Transnational criminal networks have evolved with a complexity that outstrips current institutional capacities, investigative tools, and judicial systems.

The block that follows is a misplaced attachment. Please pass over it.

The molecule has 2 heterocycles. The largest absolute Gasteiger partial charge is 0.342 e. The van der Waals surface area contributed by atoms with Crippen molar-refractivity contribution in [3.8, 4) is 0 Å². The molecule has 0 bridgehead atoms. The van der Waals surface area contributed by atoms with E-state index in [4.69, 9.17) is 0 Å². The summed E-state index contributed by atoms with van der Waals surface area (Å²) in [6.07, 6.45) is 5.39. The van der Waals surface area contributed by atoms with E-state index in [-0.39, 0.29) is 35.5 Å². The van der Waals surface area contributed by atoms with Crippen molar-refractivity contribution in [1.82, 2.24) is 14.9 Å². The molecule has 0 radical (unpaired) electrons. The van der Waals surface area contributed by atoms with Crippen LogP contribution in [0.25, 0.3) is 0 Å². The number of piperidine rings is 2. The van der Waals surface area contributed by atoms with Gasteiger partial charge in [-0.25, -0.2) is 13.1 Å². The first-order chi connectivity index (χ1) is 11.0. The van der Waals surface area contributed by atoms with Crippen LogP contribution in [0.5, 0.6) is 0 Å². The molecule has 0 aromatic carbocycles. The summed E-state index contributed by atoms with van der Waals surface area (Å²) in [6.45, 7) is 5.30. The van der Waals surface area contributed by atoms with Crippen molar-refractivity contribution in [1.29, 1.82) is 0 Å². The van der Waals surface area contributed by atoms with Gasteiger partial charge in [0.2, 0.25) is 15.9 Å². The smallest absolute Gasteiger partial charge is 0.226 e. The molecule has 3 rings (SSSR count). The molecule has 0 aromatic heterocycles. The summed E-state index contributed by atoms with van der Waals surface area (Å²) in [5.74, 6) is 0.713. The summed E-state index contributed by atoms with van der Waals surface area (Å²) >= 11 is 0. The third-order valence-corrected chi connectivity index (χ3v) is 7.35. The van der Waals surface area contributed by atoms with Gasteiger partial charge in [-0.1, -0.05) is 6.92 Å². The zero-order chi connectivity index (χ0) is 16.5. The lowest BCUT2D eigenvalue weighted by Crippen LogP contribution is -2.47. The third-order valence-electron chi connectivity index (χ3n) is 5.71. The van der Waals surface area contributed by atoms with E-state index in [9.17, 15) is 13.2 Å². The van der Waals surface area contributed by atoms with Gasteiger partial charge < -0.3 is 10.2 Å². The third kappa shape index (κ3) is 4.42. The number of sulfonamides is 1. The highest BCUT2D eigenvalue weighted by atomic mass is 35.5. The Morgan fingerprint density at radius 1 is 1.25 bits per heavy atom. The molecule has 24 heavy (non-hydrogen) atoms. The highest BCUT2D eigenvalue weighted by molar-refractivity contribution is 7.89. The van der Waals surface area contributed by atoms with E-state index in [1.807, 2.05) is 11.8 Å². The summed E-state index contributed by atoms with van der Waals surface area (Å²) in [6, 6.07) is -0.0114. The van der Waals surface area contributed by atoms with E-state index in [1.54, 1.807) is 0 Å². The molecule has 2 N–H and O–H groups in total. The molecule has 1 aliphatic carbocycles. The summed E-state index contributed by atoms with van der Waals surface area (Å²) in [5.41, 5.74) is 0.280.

Imagine that your son or brother has joined a protest against government corruption. During the demonstration, police arrive and force them onto a bus. You rush to the site of the event; you ask about him, but no one tells you anything. You keep searching, your anxiety mounting because you know the depth of the corruption in the city: police and the mayor often collaborate with local drug traffickers. You comfort yourself, remembering that your son or brother was with a large crowd. As the days pass, however, you realize that they weren’t taken into custody by the police; your son or brother has vanished. Two, then three, years pass, and you’re told that it’s too dangerous to keep looking, because “important” people were involved—the mayor, in fact, may have ordered local drug traffickers to kidnap the demonstrators.